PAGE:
No. 191  NAI DFA 219/6

Extract from a letter from Michael MacWhite to Joseph P. Walshe (Dublin)

ROME, 28 February 1942

A stranger arriving suddenly in Rome in these days would find it difficult to realise, from external appearances at least, that Italy is at war. Only comparatively few military uniforms are seen in the streets. Recently, however, German uniforms are more frequent as it is no longer possible to buy civilian clothing because of the rationing. Shops are obliged to remain open and display their best wares in the windows even though they cannot sell or the public buy because of the suspension of sales of all articles containing gold, silver, precious stones, antique paintings, etc. and the reduction of purchases due to the rationing of clothing, shoes, furs; in fact, of almost everything wearable and eatable. In some cases the shopkeeper receives a Government subsidy to help him keep on an idle staff but there are indications that it will soon cease.

All foodstuffs are growing rarer despite the activities of a price fixing and anti profiteering Commission over which the Duce, in person, presides. Infractions of the rationing regulations are severely punished. Hundreds have already been condemned to from three to five years penal servitude and every day adds to the list for there is scarcely an Italian who could refuse to hoard or to secure illegal profits if the opportunity offered. The price of wine which is not rationed has increased by 300% since the outbreak of war. For some reason it has practically disappeared from the market. Wine shops now refuse to sell more than a bottle at the time. Potatoes have not been available for several weeks. The only vegetables on the market are Brussels Sprouts, Cardoon,1 Haricots, Cauliflower, Spinach, Artichokes, and such like unappetising garden products. Eggs are limited to one per week and as they come from Bulgaria they are rarely eatable. Hotels, restaurants and Boarding houses are prohibited from serving either meat, fish or eggs on Sundays and the afternoon of Saturdays. Workmen doing odd jobs now ask for something to eat in lieu of any other payment. As has been stated, everything appears fine on the surface like a person who wears a starched front with no shirt underneath.

A Civil mobilisation scheme has just come into effect applying to all Italians between the age of 18 and 55. The Minister for Corporations, under its provision, can transfer workers of any category to war industries anywhere. Up till recently, there were about 300,000 Italian workers in Germany all volunteers. It seems that there are no more volunteers today and as Germany cannot get the million soldiers she asked for, she insists on getting workmen instead. Hence the civil mobilisation. Although it is believed the Duce agreed, the General Staff objected on various grounds to furnishing the soldiers Hitler wants for the Spring offensive. Italian Officers dislike being placed under German orders. This was illustrated recently when General Bastico2 who commands the Italian troops in Libya asked to be replaced as a protest against the insolence of General Rommel and his Staff to the Italian officers and men. A few days later, the commander of the Afrika Korps returned to Germany on a holiday it is said, but the day before he departed he advanced the Axis troops to a line which could not be held and from which he knew General Bastico would be obliged to retreat. In Russia the Italian army has suffered heavy losses. It was supposed, at the outset, to consist only of volunteers but here again the supply soon dried up, notwithstanding the fact that there are still a couple of million men in Italy of military age but arms and equipment for them do not exist. Only 400,000 pairs of shoes are believed to be in reserve for the 3,000,000 on active service.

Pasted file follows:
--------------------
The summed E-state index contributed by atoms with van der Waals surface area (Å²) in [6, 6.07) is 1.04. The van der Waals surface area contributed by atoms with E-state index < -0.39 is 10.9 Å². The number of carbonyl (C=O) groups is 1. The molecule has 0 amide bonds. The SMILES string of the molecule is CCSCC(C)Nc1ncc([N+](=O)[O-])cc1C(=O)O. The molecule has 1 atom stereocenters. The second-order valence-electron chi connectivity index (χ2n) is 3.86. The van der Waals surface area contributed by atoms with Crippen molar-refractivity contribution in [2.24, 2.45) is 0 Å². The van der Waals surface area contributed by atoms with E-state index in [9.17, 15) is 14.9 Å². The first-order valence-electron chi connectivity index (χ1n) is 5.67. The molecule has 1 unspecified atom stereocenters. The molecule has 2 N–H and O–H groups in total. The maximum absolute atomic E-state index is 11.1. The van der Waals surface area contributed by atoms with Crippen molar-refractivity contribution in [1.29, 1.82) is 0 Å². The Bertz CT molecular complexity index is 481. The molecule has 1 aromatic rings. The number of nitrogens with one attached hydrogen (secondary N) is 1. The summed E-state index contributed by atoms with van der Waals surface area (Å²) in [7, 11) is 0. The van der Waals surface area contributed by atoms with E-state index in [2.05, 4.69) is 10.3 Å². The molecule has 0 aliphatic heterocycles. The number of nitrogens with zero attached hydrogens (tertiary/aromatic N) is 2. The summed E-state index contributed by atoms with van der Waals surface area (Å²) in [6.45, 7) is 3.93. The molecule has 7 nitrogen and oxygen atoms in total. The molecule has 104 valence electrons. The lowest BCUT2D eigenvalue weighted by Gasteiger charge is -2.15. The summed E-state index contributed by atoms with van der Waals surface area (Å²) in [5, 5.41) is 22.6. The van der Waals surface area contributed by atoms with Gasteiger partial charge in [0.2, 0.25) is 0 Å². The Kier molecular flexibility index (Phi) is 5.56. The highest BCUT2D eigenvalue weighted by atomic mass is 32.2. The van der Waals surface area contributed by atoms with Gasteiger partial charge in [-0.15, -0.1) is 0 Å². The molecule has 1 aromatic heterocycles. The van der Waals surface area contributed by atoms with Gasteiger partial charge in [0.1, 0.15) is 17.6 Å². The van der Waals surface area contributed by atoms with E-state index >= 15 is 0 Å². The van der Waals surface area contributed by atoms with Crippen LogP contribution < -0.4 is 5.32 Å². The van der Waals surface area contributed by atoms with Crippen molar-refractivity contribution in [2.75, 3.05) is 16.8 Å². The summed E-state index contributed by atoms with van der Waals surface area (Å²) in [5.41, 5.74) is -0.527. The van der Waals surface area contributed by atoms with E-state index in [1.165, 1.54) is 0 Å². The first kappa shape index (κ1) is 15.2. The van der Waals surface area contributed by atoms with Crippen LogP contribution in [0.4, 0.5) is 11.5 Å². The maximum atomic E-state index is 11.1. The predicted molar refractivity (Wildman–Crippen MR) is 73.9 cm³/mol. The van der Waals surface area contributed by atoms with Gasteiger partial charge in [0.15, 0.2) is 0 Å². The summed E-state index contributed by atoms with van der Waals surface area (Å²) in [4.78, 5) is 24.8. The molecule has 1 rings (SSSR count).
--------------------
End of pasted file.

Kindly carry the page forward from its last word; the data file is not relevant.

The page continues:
In addition to the troops in Libya and Russia there are about twenty five Italian divisions in Croatia, Slovenia, Montenegro, Serbia, Albania and Greece. In all of these countries sporadic fighting continues. In case of anticipated renewal of resistance, the Italian General Staff wants several divisions in reserve. It does not lose sight of the fact that there are about 250,000 German soldiers in Italy at the moment.

All over the Balkans famine and disease are rife. In Athens the dead are collected by the dozen off the streets every morning. Signor Lodi Fé3 who spent six weeks there recently, on an official mission, told me that for ten days he had nothing to eat there but cabbage soup and he looked it on his return. The Germans took everything they could lay hands on before handing control over to the Italians. They carted off the rice and macaroni the Italian Red Cross sent for the starving Greeks. Nevertheless, the Greeks hate the Italians according to Lodi Fé. They are dying in the streets, he said, but if they see an Italian they spit in his face before they collapse.

[matter omitted]

1Cynara cardunculus, also known as the artichoke thistle, the flower buds and stalks of which can be eaten.

2 General Ettore Bastico (1876-1972), Commander of all Axis forces in North Africa (1941-2); Commander in Chief of Italian North Africa and Governor General of Italian Libya (1941-3).

3 Romano Lodi-Fé, Italian Consul General in Dublin (1934-7) and Minister to Ireland


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